Staying positive these days is proving to be a challenge. I’m bothered by the maiming and killing, the lack of reasoned civil discourse, and our national priorities—especially as they relate to education.

Just the other day I went into a restaurant to pick up tuna on sourdough for my wife and me. As I waited I picked up the newspaper, and my attention was drawn to a chart listing student activities, e.g. math club, orchestra, baseball, etc. The next column was a dollar figure that was a “fee” that the student (or her family) had to pay to participate. And there were charts for four or five school districts around the area.

I was outraged. $118 to play baseball this year and $122 next year? $40 to join the math club? Summer science camp $199? As we face increasingly challenging times, for the good of the country, the students and families, and our local communities, I believe that these things ought to be free! And I’m also of the opinion that we can pay more taxes to afford the very things I enjoyed in school for free. If there is money for planes, bombs, and bullets, there sure ought to be money for schools! While the fees might not be problematic for wealthier Americans, I know for a fact that there are many families in the city and close-in suburbs that don’t have those resources. And there’s the crime!

Fearing that I was teetering on the edge of sanity, I went to the respected National Priorities Project website at to see where my tax dollars were going. Clicking on “Trade Offs” at the right on the homepage, I was able to see that for the additional funding for the war in 2007, in my congressional district alone, we could have had:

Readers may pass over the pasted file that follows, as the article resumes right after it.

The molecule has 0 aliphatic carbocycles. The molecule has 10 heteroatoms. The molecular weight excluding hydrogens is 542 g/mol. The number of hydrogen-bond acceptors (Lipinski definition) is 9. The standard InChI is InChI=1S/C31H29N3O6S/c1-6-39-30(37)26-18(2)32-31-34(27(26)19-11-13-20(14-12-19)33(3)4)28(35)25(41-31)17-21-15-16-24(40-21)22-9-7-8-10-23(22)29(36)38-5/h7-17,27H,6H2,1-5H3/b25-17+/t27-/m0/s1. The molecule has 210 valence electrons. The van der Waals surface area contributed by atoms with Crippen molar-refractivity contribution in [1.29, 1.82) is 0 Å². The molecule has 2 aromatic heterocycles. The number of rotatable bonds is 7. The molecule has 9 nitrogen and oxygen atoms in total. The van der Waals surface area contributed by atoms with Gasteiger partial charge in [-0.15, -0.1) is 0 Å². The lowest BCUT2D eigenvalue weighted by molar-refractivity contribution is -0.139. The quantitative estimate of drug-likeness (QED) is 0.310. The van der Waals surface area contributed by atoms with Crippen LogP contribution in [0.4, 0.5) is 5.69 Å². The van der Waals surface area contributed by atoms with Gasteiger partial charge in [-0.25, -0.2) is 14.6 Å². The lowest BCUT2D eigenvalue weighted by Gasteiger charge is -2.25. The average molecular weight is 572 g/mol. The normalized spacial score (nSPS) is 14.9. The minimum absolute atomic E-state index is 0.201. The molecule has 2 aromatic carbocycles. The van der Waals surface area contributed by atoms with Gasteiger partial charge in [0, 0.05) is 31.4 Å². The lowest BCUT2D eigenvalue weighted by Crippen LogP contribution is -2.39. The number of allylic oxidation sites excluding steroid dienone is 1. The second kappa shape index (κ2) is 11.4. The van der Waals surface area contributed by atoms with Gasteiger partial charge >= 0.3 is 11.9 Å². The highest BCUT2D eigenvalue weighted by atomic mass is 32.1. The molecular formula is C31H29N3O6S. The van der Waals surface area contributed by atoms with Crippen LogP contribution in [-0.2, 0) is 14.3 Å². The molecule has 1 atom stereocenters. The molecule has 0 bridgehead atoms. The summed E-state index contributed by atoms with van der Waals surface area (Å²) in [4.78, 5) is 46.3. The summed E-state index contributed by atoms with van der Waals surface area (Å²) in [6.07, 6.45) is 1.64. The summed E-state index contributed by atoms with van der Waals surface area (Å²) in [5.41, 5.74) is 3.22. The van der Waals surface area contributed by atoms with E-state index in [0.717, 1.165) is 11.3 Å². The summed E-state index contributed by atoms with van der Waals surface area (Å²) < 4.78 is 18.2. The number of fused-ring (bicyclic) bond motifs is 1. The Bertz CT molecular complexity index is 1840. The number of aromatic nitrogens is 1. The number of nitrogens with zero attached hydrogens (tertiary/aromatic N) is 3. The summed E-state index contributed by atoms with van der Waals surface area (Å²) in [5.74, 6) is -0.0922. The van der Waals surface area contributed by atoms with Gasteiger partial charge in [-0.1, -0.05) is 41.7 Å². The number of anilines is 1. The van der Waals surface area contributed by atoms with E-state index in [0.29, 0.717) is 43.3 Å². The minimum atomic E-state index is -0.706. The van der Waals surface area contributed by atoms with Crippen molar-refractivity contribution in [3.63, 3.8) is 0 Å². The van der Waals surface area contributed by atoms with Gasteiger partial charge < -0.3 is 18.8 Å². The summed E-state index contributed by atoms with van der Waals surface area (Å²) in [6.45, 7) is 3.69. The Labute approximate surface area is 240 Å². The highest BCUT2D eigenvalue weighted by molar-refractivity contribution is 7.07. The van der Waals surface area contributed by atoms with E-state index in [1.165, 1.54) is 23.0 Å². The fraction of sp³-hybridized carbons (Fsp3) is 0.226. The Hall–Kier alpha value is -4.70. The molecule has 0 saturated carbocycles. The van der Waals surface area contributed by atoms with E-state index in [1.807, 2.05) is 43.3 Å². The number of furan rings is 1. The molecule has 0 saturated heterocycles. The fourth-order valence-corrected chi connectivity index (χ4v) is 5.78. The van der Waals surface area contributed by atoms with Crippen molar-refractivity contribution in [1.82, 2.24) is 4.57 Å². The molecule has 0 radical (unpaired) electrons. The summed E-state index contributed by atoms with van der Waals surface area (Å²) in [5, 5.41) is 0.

• 57,593 people with healthcare, or
  • 3,549 elementary school teachers, or
  • 29,080 Head Start places for children, or
  • 66,395 children with healthcare, or
  • 1,291 affordable housing units, or
  • 24 new elementary schools, or
  • 23,442 scholarships for university students, or
  • 3,220 music and art teachers, or
  • 4,652 public safety officers, or
  • 232,004 homes with renewable electricity, or
  • 2,409 port container inspectors.

And, I might add, we probably could have paid for kids to participate in math, music, science, and baseball! After all, we have professed outrage at obesity, set ambitious goals in math and science, and bemoaned the state of popular music. Well, whoever said the following is right on the money: If you’re not outraged, you’re not paying attention and you are part of the problem! (Italics mine.)


About the author:

Walter “Skip” Olsen is a contributer to the eNews: Leader Learners newsletter aha! Process, Inc. produces for busy principals.  Find out how to receive the newsletter here.